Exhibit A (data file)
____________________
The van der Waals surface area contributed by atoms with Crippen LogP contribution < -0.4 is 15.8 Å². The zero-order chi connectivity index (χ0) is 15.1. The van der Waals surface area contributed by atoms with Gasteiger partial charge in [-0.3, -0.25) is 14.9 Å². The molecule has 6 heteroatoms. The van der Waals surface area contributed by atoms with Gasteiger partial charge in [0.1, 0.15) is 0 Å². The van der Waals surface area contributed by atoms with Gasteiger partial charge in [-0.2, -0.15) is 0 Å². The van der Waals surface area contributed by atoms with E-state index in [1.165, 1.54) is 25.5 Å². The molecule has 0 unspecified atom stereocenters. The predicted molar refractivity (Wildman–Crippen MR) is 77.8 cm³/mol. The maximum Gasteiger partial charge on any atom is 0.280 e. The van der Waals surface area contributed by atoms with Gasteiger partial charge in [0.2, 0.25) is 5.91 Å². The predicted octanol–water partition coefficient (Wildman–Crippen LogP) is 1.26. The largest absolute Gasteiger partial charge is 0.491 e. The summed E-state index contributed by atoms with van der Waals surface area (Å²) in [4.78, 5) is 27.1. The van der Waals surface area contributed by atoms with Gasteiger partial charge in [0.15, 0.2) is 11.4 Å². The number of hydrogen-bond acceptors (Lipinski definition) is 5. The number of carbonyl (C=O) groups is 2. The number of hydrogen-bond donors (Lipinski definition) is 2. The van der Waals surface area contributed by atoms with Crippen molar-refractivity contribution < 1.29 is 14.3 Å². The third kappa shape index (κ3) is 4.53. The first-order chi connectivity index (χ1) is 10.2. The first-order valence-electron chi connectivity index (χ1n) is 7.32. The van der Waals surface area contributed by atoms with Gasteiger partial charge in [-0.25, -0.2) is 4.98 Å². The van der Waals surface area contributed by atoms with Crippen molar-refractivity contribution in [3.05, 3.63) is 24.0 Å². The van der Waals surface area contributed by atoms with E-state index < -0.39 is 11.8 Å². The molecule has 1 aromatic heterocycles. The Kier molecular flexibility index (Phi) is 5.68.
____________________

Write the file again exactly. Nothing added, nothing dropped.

The van der Waals surface area contributed by atoms with Crippen LogP contribution < -0.4 is 15.8 Å². The zero-order chi connectivity index (χ0) is 15.1. The van der Waals surface area contributed by atoms with Gasteiger partial charge in [-0.3, -0.25) is 14.9 Å². The molecule has 6 heteroatoms. The van der Waals surface area contributed by atoms with Gasteiger partial charge in [0.1, 0.15) is 0 Å². The van der Waals surface area contributed by atoms with Gasteiger partial charge in [-0.2, -0.15) is 0 Å². The van der Waals surface area contributed by atoms with E-state index in [1.165, 1.54) is 25.5 Å². The molecule has 0 unspecified atom stereocenters. The predicted molar refractivity (Wildman–Crippen MR) is 77.8 cm³/mol. The maximum Gasteiger partial charge on any atom is 0.280 e. The van der Waals surface area contributed by atoms with Gasteiger partial charge in [0.2, 0.25) is 5.91 Å². The predicted octanol–water partition coefficient (Wildman–Crippen LogP) is 1.26. The largest absolute Gasteiger partial charge is 0.491 e. The summed E-state index contributed by atoms with van der Waals surface area (Å²) in [4.78, 5) is 27.1. The van der Waals surface area contributed by atoms with Gasteiger partial charge in [0.15, 0.2) is 11.4 Å². The number of hydrogen-bond acceptors (Lipinski definition) is 5. The number of carbonyl (C=O) groups is 2. The number of hydrogen-bond donors (Lipinski definition) is 2. The van der Waals surface area contributed by atoms with Crippen molar-refractivity contribution < 1.29 is 14.3 Å². The third kappa shape index (κ3) is 4.53. The first-order chi connectivity index (χ1) is 10.2. The first-order valence-electron chi connectivity index (χ1n) is 7.32. The van der Waals surface area contributed by atoms with Gasteiger partial charge in [-0.25, -0.2) is 4.98 Å². The van der Waals surface area contributed by atoms with Crippen molar-refractivity contribution in [3.05, 3.63) is 24.0 Å². The van der Waals surface area contributed by atoms with E-state index < -0.39 is 11.8 Å². The molecule has 1 aromatic heterocycles. The Kier molecular flexibility index (Phi) is 5.68.